A lamentable ignorance of Ornithology is the general rule on the Island. Guillemots, Razorbills, and, on occasion, even Puffins, are referred to indiscriminately as "murres," the first named being sometimes distinguished as " Longbills." (Loyd 1922)
Introduction

In 1939, Richard Perry travelled to Lundy to study seabirds. His work, along with the work of Ronald Lockley, initiated a new era of seabird research (Gaston and Jones 1997). Although some of his conclusions have been challenged, Perry's observations of Lundy's auks and Kittiwakes remain a useful baseline for current studies. As the 75th anniversary of Perry's research approaches it is perhaps a good time to return to his work and to the work of other researchers who have been drawn to the Isle of Puffins.


A brief history of seabird research since Perry

1940s
Ronald Lockley criticised Perry's counts of breeding seabirds. In particular, Lockley questioned whether there were 1000 pairs of Manx Shearwaters breeding on Lundy. Alexander, W.B., Southern, H.N. Tucker, B.W. & Watson, J.S. try to answer this question during a short visit to Lundy.

With the formation of the Lundy Field Society, Lundy became a Bird Observatory. Annual ringing of seabirds.

1950s
Barbara Snow (nee Whitaker) was the first to study the breeding behaviour of European Shags in any detail. This research lead to major papers in Ibis and British Birds.

Hugh Boyd analysed the results of the first 10 years of seabird ringing.

1960s
Jeremy Greenwood studied first flighting in Common Guillemots and Razorbills. He followed this research with work on Handa, Sutherland. A paper combining the results of these two studies was published in Ibis.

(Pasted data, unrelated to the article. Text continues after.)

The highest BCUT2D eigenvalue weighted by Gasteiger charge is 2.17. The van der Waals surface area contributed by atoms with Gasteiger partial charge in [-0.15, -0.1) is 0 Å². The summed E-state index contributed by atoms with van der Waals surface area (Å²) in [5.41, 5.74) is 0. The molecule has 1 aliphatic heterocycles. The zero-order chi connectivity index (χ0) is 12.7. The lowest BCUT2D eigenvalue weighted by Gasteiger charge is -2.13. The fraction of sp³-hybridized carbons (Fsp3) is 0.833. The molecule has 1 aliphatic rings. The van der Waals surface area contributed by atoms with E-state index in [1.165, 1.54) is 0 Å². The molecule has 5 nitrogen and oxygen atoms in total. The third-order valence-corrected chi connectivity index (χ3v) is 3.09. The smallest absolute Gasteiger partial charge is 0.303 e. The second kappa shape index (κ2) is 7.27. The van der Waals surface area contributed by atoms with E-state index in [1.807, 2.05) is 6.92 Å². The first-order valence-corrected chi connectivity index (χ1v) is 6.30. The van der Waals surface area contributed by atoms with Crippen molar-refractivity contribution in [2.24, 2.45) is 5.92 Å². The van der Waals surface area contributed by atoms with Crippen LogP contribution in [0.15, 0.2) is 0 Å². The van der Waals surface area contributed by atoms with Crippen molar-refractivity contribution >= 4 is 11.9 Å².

Although hampered by the lack of a resident warden, Lundy Field Society volunteers (including Bob Britton) complete a seabird census for Operation Seafarer.

1970s
Tony Taylor studied the interactions between Common Guillemots and the larger gulls.

Lundy loses its status as a Bird Observatory.

1980s
Martin Davies started long-term census work by establishing seven study plots. His work was continued by Neil Willcox and David Price. This study has evolved into an on-going 4-yearly census of the whole island organised by David Price and Helen Booker.

Dr Denver Daniels studied behaviour and communication in the Black-legged Kittiwake. The University of Exeter begins annual field trips to study Animal Behaviour.

Tim Birkhead and Ben Hatchwell conducted two small projects on Lundy to complement their long-term studies of Common Guillemots on Skomer.

Tony Taylor starts ringing studies of Manx Shearwaters.

Richard Campey starts a survey of Atlantic Puffin numbers.

1990s
With the continuing decline in Atlantic Puffin numbers, the question of Rats and Seabirds becomes prominent. Animal Behaviour studies and census work continues. Sea Empress disaster affects Guillemot numbers.

2000s
Current studies focus on the Seabird recovery project, a joint venture of Natural England, RSPB, National Trust and Landmark Trust. Atlantic Puffin and Manx Shearwater studies are increased.

David Price and Helen Booker conducted a taped-call response survey of 7000 potential Manx Shearwater burrows in 2001.